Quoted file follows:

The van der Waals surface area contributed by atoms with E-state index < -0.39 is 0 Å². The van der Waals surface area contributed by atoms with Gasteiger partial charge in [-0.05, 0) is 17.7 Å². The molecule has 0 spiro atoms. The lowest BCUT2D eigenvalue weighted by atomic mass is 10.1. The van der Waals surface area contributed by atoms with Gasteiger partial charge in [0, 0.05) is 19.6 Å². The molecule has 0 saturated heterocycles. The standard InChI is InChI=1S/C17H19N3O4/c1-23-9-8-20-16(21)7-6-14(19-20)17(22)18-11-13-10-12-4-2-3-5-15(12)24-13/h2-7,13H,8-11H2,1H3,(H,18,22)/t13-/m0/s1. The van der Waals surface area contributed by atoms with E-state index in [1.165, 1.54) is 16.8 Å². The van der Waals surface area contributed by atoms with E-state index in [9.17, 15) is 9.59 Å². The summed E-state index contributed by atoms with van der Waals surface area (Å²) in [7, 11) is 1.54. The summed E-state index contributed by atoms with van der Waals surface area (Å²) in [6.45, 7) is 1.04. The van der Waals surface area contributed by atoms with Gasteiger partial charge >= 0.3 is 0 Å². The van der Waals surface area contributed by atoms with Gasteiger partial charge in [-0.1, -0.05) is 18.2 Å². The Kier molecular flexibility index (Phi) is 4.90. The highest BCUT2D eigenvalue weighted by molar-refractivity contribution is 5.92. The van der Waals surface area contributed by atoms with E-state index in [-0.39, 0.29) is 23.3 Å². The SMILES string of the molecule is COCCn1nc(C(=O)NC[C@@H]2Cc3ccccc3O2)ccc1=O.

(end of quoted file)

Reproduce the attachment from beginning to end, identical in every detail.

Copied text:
The van der Waals surface area contributed by atoms with E-state index < -0.39 is 0 Å². The van der Waals surface area contributed by atoms with Gasteiger partial charge in [-0.05, 0) is 17.7 Å². The molecule has 0 spiro atoms. The lowest BCUT2D eigenvalue weighted by atomic mass is 10.1. The van der Waals surface area contributed by atoms with Gasteiger partial charge in [0, 0.05) is 19.6 Å². The molecule has 0 saturated heterocycles. The standard InChI is InChI=1S/C17H19N3O4/c1-23-9-8-20-16(21)7-6-14(19-20)17(22)18-11-13-10-12-4-2-3-5-15(12)24-13/h2-7,13H,8-11H2,1H3,(H,18,22)/t13-/m0/s1. The van der Waals surface area contributed by atoms with E-state index in [1.165, 1.54) is 16.8 Å². The van der Waals surface area contributed by atoms with E-state index in [9.17, 15) is 9.59 Å². The summed E-state index contributed by atoms with van der Waals surface area (Å²) in [7, 11) is 1.54. The summed E-state index contributed by atoms with van der Waals surface area (Å²) in [6.45, 7) is 1.04. The van der Waals surface area contributed by atoms with Gasteiger partial charge >= 0.3 is 0 Å². The van der Waals surface area contributed by atoms with Gasteiger partial charge in [-0.1, -0.05) is 18.2 Å². The Kier molecular flexibility index (Phi) is 4.90. The highest BCUT2D eigenvalue weighted by molar-refractivity contribution is 5.92. The van der Waals surface area contributed by atoms with E-state index in [-0.39, 0.29) is 23.3 Å². The SMILES string of the molecule is COCCn1nc(C(=O)NC[C@@H]2Cc3ccccc3O2)ccc1=O.